Decision Matrix can help your group decide: Part 2
Decision Matrix uses data to help groups come to consensus.
The Facilitative Leadership Program from Michigan State University Extension teaches several convergent thinking tools. These tools allow facilitators to help groups determine what the top solutions may be and make it is possible to discover the answer through analyzing the ideas generated in brainstorming. Among those tools is a decision matrix.
The University of Wisconsin Extension talks about decision making tools by stating that, anyone with experience working in today’s fast paced world knows how difficult it is to sort out priorities and get to a good decision. And the task of making decisions is constant in our work. How can you organize your thinking so that every such situation doesn’t require reinventing the wheel? How can you make lasting decisions? This article will discuss how a facilitator should put the tool into practice by walking through each step, while the application of decision matrix, which was discussed in Part 1.
The Facilitator Excellence Instructor’s Guide, by Fran Rees, 1998, explains the steps to creating a decision matrix with a group.
- First ask the group to brainstorm a list of characteristics of an ideal solution or choice. Record these on a flip chart.
- For each criterion listed, ask the group to determine whether it is a characteristic the solution must have or whether it is simply desirable. Label each characteristic: M (must have) or D (desirable).
- Ask the group to weight each desirable criterion according to its importance. Use a scale of 1 to 5 (or 1 to 10), with the highest number signifying the highest importance. Each desirable criterion will then have a number that indicates how important it is to the final decision.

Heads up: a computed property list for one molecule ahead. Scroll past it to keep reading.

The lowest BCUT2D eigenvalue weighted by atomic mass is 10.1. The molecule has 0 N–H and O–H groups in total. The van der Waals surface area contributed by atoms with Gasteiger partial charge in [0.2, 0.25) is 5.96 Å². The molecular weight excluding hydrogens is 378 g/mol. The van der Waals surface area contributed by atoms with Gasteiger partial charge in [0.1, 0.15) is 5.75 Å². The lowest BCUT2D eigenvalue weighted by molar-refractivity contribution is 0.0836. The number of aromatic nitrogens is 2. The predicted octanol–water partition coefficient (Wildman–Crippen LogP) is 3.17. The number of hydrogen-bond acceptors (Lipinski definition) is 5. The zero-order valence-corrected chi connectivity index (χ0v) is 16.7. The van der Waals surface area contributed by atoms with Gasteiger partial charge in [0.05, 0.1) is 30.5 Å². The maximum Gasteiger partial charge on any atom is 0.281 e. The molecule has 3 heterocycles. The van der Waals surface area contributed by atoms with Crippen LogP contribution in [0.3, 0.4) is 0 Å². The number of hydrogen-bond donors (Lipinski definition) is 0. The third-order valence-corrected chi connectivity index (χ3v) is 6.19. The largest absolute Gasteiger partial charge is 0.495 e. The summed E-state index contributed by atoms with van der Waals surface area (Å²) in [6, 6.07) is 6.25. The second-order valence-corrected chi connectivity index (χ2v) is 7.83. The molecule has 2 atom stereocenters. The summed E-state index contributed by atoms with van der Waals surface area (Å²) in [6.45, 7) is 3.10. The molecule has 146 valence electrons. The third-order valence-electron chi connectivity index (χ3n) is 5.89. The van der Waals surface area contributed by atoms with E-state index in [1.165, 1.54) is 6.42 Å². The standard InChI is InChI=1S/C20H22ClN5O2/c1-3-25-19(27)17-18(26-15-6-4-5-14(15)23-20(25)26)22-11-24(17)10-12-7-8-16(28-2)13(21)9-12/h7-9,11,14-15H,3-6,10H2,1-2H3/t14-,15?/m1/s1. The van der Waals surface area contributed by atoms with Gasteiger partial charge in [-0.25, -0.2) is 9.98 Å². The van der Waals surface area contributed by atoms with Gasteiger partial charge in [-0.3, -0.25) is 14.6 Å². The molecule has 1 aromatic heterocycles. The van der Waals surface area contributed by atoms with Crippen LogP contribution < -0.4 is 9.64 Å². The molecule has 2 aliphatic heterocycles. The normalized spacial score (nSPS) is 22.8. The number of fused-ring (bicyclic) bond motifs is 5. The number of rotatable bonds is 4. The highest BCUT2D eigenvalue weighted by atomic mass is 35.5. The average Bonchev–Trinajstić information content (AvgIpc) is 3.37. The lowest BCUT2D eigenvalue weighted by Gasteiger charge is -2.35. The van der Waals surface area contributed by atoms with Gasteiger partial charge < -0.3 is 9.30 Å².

- Draw a decision matrix on the flip chart like the one shown in the boxed sample. List the must-have criteria first down the left side, followed by the desirable criteria. List the alternatives (or a symbol or an abbreviation that represents each alternative) across the top.
- Ask the group to rate each alternative as to whether it meets the must-have criteria. Do not consider the desirable criteria at this point. Eliminate any alternatives that do not meet all of the must-have criteria.
- For the remaining alternatives, determine to what extent each meets the desirable criteria, using a scale from 1 to 5, with 5 signifying that the alternative meets the criterion very well and 1 signifying that the alternative meets the criterion only to a minimum extent. Multiply the number that represents the importance of that criterion by the number signifying the extent to which the alternative meets that criterion. Write both numbers and show the score (e.g., 2 x 5 = 15) in the corresponding box. Continue until all remaining alternatives have been evaluated. The result should resemble the second boxed sample.
- After each alternative has been considered in relation to all the desirable criteria and given a score, determine the total score for each alternative and write it at the bottom of the matrix in a “Total” row. The alternative with the highest score best meets the established criteria. (Note: The alternative with the highest score is not necessarily the final decision. However, this is a rational approach for weighting one alternative against another.)
- The next step is to look at the highest-scoring alternative and determine whether this really does seem to be the best decision. Ask the group: “Were any criteria overlooked?” “What intuitive response does each of you have about the results?” “Does this seem like the right decision? Why or why not?”
MSU Extension offers professional development training, including volunteer board development, communicating through conflict, meeting management and facilitation skills development, and organizational strategic visioning and planning. To contact an expert in your area, visit the find an expert section on the MSU Extension website.